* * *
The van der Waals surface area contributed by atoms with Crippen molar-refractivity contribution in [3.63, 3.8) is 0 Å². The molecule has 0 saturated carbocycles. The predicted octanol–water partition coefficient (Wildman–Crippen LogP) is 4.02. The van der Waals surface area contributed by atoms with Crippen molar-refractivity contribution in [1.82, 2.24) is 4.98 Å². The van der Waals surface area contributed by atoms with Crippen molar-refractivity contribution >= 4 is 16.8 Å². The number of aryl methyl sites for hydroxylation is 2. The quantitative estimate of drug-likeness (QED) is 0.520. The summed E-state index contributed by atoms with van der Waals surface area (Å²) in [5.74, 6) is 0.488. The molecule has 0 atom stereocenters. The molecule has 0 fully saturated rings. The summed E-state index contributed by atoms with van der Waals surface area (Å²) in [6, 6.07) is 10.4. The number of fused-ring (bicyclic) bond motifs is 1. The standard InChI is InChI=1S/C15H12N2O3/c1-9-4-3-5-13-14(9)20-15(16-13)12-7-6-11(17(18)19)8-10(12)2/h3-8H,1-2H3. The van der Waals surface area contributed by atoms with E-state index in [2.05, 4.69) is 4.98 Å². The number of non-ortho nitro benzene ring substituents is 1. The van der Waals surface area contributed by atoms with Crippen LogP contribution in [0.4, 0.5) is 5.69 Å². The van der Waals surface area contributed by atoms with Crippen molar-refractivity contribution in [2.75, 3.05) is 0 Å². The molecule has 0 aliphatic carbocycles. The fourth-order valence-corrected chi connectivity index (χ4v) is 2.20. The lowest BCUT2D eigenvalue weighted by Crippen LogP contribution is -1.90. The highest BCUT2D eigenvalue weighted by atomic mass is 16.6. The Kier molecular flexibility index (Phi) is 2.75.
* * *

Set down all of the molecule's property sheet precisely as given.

The van der Waals surface area contributed by atoms with Crippen molar-refractivity contribution in [3.63, 3.8) is 0 Å². The molecule has 0 saturated carbocycles. The predicted octanol–water partition coefficient (Wildman–Crippen LogP) is 4.02. The van der Waals surface area contributed by atoms with Crippen molar-refractivity contribution in [1.82, 2.24) is 4.98 Å². The van der Waals surface area contributed by atoms with Crippen molar-refractivity contribution >= 4 is 16.8 Å². The number of aryl methyl sites for hydroxylation is 2. The quantitative estimate of drug-likeness (QED) is 0.520. The summed E-state index contributed by atoms with van der Waals surface area (Å²) in [5.74, 6) is 0.488. The molecule has 0 atom stereocenters. The molecule has 0 fully saturated rings. The summed E-state index contributed by atoms with van der Waals surface area (Å²) in [6, 6.07) is 10.4. The number of fused-ring (bicyclic) bond motifs is 1. The standard InChI is InChI=1S/C15H12N2O3/c1-9-4-3-5-13-14(9)20-15(16-13)12-7-6-11(17(18)19)8-10(12)2/h3-8H,1-2H3. The van der Waals surface area contributed by atoms with E-state index in [2.05, 4.69) is 4.98 Å². The number of non-ortho nitro benzene ring substituents is 1. The van der Waals surface area contributed by atoms with Crippen LogP contribution in [0.4, 0.5) is 5.69 Å². The van der Waals surface area contributed by atoms with Crippen molar-refractivity contribution in [2.75, 3.05) is 0 Å². The molecule has 0 aliphatic carbocycles. The fourth-order valence-corrected chi connectivity index (χ4v) is 2.20. The lowest BCUT2D eigenvalue weighted by Crippen LogP contribution is -1.90. The highest BCUT2D eigenvalue weighted by atomic mass is 16.6. The Kier molecular flexibility index (Phi) is 2.75.